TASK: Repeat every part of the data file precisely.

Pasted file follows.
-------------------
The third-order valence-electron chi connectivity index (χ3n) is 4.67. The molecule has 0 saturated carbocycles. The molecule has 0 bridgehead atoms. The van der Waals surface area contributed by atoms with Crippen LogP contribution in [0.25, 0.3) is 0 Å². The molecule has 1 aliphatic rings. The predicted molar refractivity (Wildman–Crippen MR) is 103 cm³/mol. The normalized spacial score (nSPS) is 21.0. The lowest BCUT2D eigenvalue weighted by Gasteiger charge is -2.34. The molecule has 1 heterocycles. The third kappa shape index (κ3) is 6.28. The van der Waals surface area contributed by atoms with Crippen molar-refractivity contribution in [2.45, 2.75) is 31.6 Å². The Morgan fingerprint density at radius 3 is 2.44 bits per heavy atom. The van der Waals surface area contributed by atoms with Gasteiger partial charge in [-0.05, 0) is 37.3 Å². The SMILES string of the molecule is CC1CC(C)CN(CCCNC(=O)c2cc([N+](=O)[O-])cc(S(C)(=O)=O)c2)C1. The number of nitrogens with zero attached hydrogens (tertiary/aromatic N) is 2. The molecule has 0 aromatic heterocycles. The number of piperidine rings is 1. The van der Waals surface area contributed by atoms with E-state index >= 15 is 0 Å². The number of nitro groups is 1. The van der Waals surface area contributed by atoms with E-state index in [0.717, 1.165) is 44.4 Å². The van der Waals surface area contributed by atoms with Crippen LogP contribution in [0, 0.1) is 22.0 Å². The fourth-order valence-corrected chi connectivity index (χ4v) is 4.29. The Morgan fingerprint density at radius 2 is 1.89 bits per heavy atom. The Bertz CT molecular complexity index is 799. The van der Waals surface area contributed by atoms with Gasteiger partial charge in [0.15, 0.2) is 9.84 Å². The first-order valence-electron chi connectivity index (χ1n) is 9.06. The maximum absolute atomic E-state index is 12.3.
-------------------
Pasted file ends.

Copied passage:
The third-order valence-electron chi connectivity index (χ3n) is 4.67. The molecule has 0 saturated carbocycles. The molecule has 0 bridgehead atoms. The van der Waals surface area contributed by atoms with Crippen LogP contribution in [0.25, 0.3) is 0 Å². The molecule has 1 aliphatic rings. The predicted molar refractivity (Wildman–Crippen MR) is 103 cm³/mol. The normalized spacial score (nSPS) is 21.0. The lowest BCUT2D eigenvalue weighted by Gasteiger charge is -2.34. The molecule has 1 heterocycles. The third kappa shape index (κ3) is 6.28. The van der Waals surface area contributed by atoms with Crippen molar-refractivity contribution in [2.45, 2.75) is 31.6 Å². The Morgan fingerprint density at radius 3 is 2.44 bits per heavy atom. The van der Waals surface area contributed by atoms with Gasteiger partial charge in [-0.05, 0) is 37.3 Å². The SMILES string of the molecule is CC1CC(C)CN(CCCNC(=O)c2cc([N+](=O)[O-])cc(S(C)(=O)=O)c2)C1. The number of nitrogens with zero attached hydrogens (tertiary/aromatic N) is 2. The molecule has 0 aromatic heterocycles. The number of piperidine rings is 1. The van der Waals surface area contributed by atoms with E-state index >= 15 is 0 Å². The number of nitro groups is 1. The van der Waals surface area contributed by atoms with E-state index in [0.717, 1.165) is 44.4 Å². The van der Waals surface area contributed by atoms with Crippen LogP contribution in [0, 0.1) is 22.0 Å². The fourth-order valence-corrected chi connectivity index (χ4v) is 4.29. The Morgan fingerprint density at radius 2 is 1.89 bits per heavy atom. The Bertz CT molecular complexity index is 799. The van der Waals surface area contributed by atoms with Gasteiger partial charge in [0.15, 0.2) is 9.84 Å². The first-order valence-electron chi connectivity index (χ1n) is 9.06. The maximum absolute atomic E-state index is 12.3.